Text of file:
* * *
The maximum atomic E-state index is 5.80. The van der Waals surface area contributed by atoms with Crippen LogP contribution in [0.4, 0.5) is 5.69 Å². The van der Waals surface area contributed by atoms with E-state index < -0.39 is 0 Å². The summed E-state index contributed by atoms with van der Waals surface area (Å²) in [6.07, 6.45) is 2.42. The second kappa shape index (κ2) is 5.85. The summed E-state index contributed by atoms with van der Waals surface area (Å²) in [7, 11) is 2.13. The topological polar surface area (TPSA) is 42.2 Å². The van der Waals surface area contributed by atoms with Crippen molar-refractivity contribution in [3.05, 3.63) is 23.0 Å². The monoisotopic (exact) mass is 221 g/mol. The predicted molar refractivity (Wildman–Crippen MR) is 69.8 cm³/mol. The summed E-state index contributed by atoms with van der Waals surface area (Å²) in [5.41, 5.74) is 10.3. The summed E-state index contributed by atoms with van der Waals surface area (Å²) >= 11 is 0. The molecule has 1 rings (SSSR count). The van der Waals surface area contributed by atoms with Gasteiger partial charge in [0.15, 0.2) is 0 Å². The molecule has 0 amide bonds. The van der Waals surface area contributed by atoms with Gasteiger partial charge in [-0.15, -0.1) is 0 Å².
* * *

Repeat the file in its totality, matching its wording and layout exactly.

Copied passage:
The maximum atomic E-state index is 5.80. The van der Waals surface area contributed by atoms with Crippen LogP contribution in [0.4, 0.5) is 5.69 Å². The van der Waals surface area contributed by atoms with E-state index < -0.39 is 0 Å². The summed E-state index contributed by atoms with van der Waals surface area (Å²) in [6.07, 6.45) is 2.42. The second kappa shape index (κ2) is 5.85. The summed E-state index contributed by atoms with van der Waals surface area (Å²) in [7, 11) is 2.13. The topological polar surface area (TPSA) is 42.2 Å². The van der Waals surface area contributed by atoms with Crippen molar-refractivity contribution in [3.05, 3.63) is 23.0 Å². The monoisotopic (exact) mass is 221 g/mol. The predicted molar refractivity (Wildman–Crippen MR) is 69.8 cm³/mol. The summed E-state index contributed by atoms with van der Waals surface area (Å²) in [5.41, 5.74) is 10.3. The summed E-state index contributed by atoms with van der Waals surface area (Å²) >= 11 is 0. The molecule has 1 rings (SSSR count). The van der Waals surface area contributed by atoms with Gasteiger partial charge in [0.15, 0.2) is 0 Å². The molecule has 0 amide bonds. The van der Waals surface area contributed by atoms with Gasteiger partial charge in [-0.15, -0.1) is 0 Å².